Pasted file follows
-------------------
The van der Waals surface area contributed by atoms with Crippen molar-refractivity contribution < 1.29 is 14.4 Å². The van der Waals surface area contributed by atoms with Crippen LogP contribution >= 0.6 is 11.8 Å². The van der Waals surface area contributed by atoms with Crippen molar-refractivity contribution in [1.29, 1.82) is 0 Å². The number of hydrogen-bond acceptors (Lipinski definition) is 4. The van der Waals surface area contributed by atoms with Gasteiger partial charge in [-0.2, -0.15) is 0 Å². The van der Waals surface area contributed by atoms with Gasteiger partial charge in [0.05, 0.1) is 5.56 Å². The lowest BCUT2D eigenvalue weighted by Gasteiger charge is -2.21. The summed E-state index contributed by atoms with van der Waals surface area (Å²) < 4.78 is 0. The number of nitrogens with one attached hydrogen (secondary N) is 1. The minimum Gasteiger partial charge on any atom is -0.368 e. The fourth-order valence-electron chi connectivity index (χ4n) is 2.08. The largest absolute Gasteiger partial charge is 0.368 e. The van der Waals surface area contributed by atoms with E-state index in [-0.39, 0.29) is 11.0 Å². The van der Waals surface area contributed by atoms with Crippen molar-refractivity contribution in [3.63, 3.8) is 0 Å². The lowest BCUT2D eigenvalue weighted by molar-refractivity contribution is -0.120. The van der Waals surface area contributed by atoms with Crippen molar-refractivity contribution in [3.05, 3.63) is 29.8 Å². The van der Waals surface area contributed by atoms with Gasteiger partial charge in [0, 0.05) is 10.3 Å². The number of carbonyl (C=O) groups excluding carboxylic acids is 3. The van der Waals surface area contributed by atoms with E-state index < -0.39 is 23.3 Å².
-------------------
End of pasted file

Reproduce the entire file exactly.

The van der Waals surface area contributed by atoms with Crippen molar-refractivity contribution < 1.29 is 14.4 Å². The van der Waals surface area contributed by atoms with Crippen LogP contribution >= 0.6 is 11.8 Å². The van der Waals surface area contributed by atoms with Crippen molar-refractivity contribution in [1.29, 1.82) is 0 Å². The number of hydrogen-bond acceptors (Lipinski definition) is 4. The van der Waals surface area contributed by atoms with Gasteiger partial charge in [-0.2, -0.15) is 0 Å². The van der Waals surface area contributed by atoms with Gasteiger partial charge in [0.05, 0.1) is 5.56 Å². The lowest BCUT2D eigenvalue weighted by Gasteiger charge is -2.21. The summed E-state index contributed by atoms with van der Waals surface area (Å²) < 4.78 is 0. The number of nitrogens with one attached hydrogen (secondary N) is 1. The minimum Gasteiger partial charge on any atom is -0.368 e. The fourth-order valence-electron chi connectivity index (χ4n) is 2.08. The largest absolute Gasteiger partial charge is 0.368 e. The van der Waals surface area contributed by atoms with E-state index in [-0.39, 0.29) is 11.0 Å². The van der Waals surface area contributed by atoms with Crippen molar-refractivity contribution in [3.63, 3.8) is 0 Å². The lowest BCUT2D eigenvalue weighted by molar-refractivity contribution is -0.120. The van der Waals surface area contributed by atoms with Crippen molar-refractivity contribution in [3.05, 3.63) is 29.8 Å². The van der Waals surface area contributed by atoms with Gasteiger partial charge in [0, 0.05) is 10.3 Å². The number of carbonyl (C=O) groups excluding carboxylic acids is 3. The van der Waals surface area contributed by atoms with E-state index < -0.39 is 23.3 Å².